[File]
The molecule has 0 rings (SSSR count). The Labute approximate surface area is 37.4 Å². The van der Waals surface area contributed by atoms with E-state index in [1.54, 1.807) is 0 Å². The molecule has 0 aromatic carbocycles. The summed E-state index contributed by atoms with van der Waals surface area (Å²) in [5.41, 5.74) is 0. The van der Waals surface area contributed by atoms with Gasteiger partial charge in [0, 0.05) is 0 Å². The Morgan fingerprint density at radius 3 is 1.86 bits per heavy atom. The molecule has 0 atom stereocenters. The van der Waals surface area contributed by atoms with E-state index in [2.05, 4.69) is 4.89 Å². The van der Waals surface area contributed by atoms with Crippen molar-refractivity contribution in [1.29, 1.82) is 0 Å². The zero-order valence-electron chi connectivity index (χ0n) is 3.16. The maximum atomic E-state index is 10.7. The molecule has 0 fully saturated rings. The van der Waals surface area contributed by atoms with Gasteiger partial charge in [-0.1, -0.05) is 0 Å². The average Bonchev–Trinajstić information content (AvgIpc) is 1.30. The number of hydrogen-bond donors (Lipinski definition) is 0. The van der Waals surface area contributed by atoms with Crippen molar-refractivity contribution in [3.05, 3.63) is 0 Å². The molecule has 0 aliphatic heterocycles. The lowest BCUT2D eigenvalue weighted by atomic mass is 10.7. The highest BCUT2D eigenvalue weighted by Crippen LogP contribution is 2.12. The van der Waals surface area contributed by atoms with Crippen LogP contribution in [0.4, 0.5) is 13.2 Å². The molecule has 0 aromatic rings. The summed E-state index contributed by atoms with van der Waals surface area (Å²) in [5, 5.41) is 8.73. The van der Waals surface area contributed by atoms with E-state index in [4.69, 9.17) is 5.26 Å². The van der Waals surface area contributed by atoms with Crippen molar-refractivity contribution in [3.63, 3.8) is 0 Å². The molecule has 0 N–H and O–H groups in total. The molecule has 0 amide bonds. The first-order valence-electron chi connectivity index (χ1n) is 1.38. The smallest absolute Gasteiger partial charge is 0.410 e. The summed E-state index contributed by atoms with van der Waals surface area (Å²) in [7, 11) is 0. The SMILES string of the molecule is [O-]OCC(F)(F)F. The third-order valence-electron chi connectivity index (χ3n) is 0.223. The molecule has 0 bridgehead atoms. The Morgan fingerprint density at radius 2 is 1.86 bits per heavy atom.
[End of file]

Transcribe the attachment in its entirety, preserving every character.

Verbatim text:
The molecule has 0 rings (SSSR count). The Labute approximate surface area is 37.4 Å². The van der Waals surface area contributed by atoms with E-state index in [1.54, 1.807) is 0 Å². The molecule has 0 aromatic carbocycles. The summed E-state index contributed by atoms with van der Waals surface area (Å²) in [5.41, 5.74) is 0. The van der Waals surface area contributed by atoms with Gasteiger partial charge in [0, 0.05) is 0 Å². The Morgan fingerprint density at radius 3 is 1.86 bits per heavy atom. The molecule has 0 atom stereocenters. The van der Waals surface area contributed by atoms with E-state index in [2.05, 4.69) is 4.89 Å². The van der Waals surface area contributed by atoms with Crippen molar-refractivity contribution in [1.29, 1.82) is 0 Å². The zero-order valence-electron chi connectivity index (χ0n) is 3.16. The maximum atomic E-state index is 10.7. The molecule has 0 fully saturated rings. The van der Waals surface area contributed by atoms with Gasteiger partial charge in [-0.1, -0.05) is 0 Å². The average Bonchev–Trinajstić information content (AvgIpc) is 1.30. The number of hydrogen-bond donors (Lipinski definition) is 0. The van der Waals surface area contributed by atoms with Crippen molar-refractivity contribution in [3.05, 3.63) is 0 Å². The molecule has 0 aliphatic heterocycles. The lowest BCUT2D eigenvalue weighted by atomic mass is 10.7. The highest BCUT2D eigenvalue weighted by Crippen LogP contribution is 2.12. The van der Waals surface area contributed by atoms with Crippen LogP contribution in [0.4, 0.5) is 13.2 Å². The molecule has 0 aromatic rings. The summed E-state index contributed by atoms with van der Waals surface area (Å²) in [5, 5.41) is 8.73. The van der Waals surface area contributed by atoms with E-state index in [4.69, 9.17) is 5.26 Å². The van der Waals surface area contributed by atoms with Crippen molar-refractivity contribution in [3.63, 3.8) is 0 Å². The molecule has 0 N–H and O–H groups in total. The molecule has 0 amide bonds. The first-order valence-electron chi connectivity index (χ1n) is 1.38. The smallest absolute Gasteiger partial charge is 0.410 e. The summed E-state index contributed by atoms with van der Waals surface area (Å²) in [7, 11) is 0. The SMILES string of the molecule is [O-]OCC(F)(F)F. The third-order valence-electron chi connectivity index (χ3n) is 0.223. The molecule has 0 bridgehead atoms. The Morgan fingerprint density at radius 2 is 1.86 bits per heavy atom.